Sad week on WTA Tour: Daniela Klemenschits dies and some players suffer health problems

It was a sad day for the tennis world on Wednesday, as Daniela Klemenschits - who, along with twin sister Sandra Klemenschits, was diagnosed with a rare form of abdominal stomach cancer last January - passed away. Unfortunately, the illness proved too much for 25-year-old Daniela, whose cancer was more advanced than Sandra's. The Klemenschits sisters are perhaps best-known for reaching the Istanbul final in 2005 and the Stockholm and Budapest semifinals later that year; they were an impressive force on the ITF Women's Circuit as well, winning 20 titles together. (article and photo via Sony Ericcsson WTA Tour)

On the other hand some other WTA players have announced that they will be out of the Tour for a while due to health problems.
Most shocking was Venus Williams, who announced that she will be out the Tour for an indefinite period of time until she "resolves some issues" that she didn't want to get any further into. Expeculations raised about possible health problems, although her agent reported that she was just making some medical tests and would be ready to return at next month's Italian Open.
German Tatjana Malek will be out of the Tour for 6 months after she was diagnosed a thrombosis on her leg, most likely due to the long flights, which could have lead to a cardiac arrest. Malek had some pain in her calf and after it became worse and the pain was spreading into her whole leg she went to hospital and was forced to stay there for 1 week. Malek needs 3 months to healing up completely, but her comeback to the Tour may take 6 months, as she also wants to focus on her education.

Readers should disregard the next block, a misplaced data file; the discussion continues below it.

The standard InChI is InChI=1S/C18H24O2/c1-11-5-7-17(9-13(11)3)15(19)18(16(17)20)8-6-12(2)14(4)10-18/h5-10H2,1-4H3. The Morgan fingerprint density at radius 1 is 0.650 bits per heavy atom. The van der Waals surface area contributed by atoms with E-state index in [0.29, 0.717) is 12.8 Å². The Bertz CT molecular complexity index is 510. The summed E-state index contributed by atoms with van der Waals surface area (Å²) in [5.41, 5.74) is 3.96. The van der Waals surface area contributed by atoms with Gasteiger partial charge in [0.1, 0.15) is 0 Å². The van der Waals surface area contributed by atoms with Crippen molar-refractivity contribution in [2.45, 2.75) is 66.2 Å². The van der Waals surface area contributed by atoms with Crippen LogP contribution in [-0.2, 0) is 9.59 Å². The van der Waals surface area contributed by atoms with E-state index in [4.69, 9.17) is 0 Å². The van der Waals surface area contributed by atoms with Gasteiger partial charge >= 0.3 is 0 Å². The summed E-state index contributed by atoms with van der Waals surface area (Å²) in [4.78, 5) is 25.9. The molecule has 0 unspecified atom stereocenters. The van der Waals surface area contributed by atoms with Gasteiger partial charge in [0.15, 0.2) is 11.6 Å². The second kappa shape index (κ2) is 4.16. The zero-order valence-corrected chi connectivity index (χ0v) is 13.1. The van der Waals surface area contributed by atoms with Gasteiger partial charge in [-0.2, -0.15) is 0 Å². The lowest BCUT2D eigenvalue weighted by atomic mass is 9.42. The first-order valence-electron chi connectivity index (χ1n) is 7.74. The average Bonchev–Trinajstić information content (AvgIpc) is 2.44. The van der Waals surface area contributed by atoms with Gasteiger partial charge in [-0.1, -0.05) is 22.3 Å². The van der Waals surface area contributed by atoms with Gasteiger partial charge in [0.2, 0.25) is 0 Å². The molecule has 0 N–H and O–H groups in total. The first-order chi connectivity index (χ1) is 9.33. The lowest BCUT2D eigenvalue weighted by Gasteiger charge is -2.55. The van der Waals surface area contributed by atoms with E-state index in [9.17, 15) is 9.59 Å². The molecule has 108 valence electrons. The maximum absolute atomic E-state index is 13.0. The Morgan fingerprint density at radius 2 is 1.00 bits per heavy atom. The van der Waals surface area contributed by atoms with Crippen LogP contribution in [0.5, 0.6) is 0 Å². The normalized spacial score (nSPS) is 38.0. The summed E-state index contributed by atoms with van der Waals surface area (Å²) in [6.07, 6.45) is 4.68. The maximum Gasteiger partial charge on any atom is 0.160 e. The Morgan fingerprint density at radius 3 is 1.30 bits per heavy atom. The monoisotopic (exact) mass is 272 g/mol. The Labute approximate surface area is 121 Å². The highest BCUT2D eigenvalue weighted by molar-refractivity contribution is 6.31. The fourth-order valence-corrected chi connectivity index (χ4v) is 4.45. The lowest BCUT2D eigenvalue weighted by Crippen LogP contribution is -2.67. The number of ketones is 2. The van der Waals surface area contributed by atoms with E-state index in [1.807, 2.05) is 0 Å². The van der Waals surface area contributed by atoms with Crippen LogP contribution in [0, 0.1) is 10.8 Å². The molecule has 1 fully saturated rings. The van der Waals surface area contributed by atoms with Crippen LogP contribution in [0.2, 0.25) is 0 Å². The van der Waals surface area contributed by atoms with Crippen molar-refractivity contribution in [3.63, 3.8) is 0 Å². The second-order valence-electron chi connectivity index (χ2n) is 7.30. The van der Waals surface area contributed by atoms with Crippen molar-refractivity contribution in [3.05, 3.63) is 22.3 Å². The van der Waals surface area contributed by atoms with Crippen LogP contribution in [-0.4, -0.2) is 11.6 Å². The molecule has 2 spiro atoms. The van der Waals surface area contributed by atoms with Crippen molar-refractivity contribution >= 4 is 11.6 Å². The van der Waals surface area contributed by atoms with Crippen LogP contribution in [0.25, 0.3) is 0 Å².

Finally Ashley Harkleroad is recovering from surgery to remove her right ovary on March 30 after a frightening episode during the Sony Ericsson Open. She experienced some abdominal pain during and after her straight-sets second-round win over France's Virginie Razzano, but chalked it up to menstrual cramps and tried to treat it with over-the-counter pain medication. The discomfort worsened, and Harkleroad underwent a diagnostic ultrasound that showed she had a blood-filled cyst on her ovary. After her 3rd round match, Harkleroad spent several hours vomiting, unable to eat or drink, and grew progressively weaker. The cyst had ruptured. Harkleroad said she bled internally, affecting her liver function, and wound up losing more than a quart of blood. She was rushed to the hospital where she went through emergency surgery. Harkleroad spent two days in the hospital and she is healing quickly now and expects to resume practicing next week and could be playing again by early May.

No comments: